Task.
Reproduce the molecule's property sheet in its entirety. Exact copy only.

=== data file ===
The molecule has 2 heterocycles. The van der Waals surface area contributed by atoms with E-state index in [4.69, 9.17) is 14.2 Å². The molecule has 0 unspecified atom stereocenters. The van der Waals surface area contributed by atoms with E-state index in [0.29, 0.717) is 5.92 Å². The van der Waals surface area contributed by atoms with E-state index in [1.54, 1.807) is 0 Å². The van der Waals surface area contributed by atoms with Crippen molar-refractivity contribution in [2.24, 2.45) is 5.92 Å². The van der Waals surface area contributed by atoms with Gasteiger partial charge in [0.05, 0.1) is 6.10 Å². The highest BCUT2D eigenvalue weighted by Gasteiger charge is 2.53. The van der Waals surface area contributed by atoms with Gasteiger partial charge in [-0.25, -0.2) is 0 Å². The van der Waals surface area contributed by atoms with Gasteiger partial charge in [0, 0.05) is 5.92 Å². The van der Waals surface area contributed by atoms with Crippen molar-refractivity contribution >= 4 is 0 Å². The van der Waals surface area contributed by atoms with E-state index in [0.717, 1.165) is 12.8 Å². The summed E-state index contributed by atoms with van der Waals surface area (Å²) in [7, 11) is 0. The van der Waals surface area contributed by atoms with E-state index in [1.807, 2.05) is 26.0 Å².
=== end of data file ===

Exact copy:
The molecule has 2 heterocycles. The van der Waals surface area contributed by atoms with E-state index in [4.69, 9.17) is 14.2 Å². The molecule has 0 unspecified atom stereocenters. The van der Waals surface area contributed by atoms with E-state index in [0.29, 0.717) is 5.92 Å². The van der Waals surface area contributed by atoms with E-state index in [1.54, 1.807) is 0 Å². The van der Waals surface area contributed by atoms with Crippen molar-refractivity contribution in [2.24, 2.45) is 5.92 Å². The van der Waals surface area contributed by atoms with Gasteiger partial charge in [0.05, 0.1) is 6.10 Å². The highest BCUT2D eigenvalue weighted by Gasteiger charge is 2.53. The van der Waals surface area contributed by atoms with Gasteiger partial charge in [-0.25, -0.2) is 0 Å². The van der Waals surface area contributed by atoms with Gasteiger partial charge in [0, 0.05) is 5.92 Å². The van der Waals surface area contributed by atoms with Crippen molar-refractivity contribution >= 4 is 0 Å². The van der Waals surface area contributed by atoms with E-state index in [0.717, 1.165) is 12.8 Å². The summed E-state index contributed by atoms with van der Waals surface area (Å²) in [7, 11) is 0. The van der Waals surface area contributed by atoms with E-state index in [1.807, 2.05) is 26.0 Å².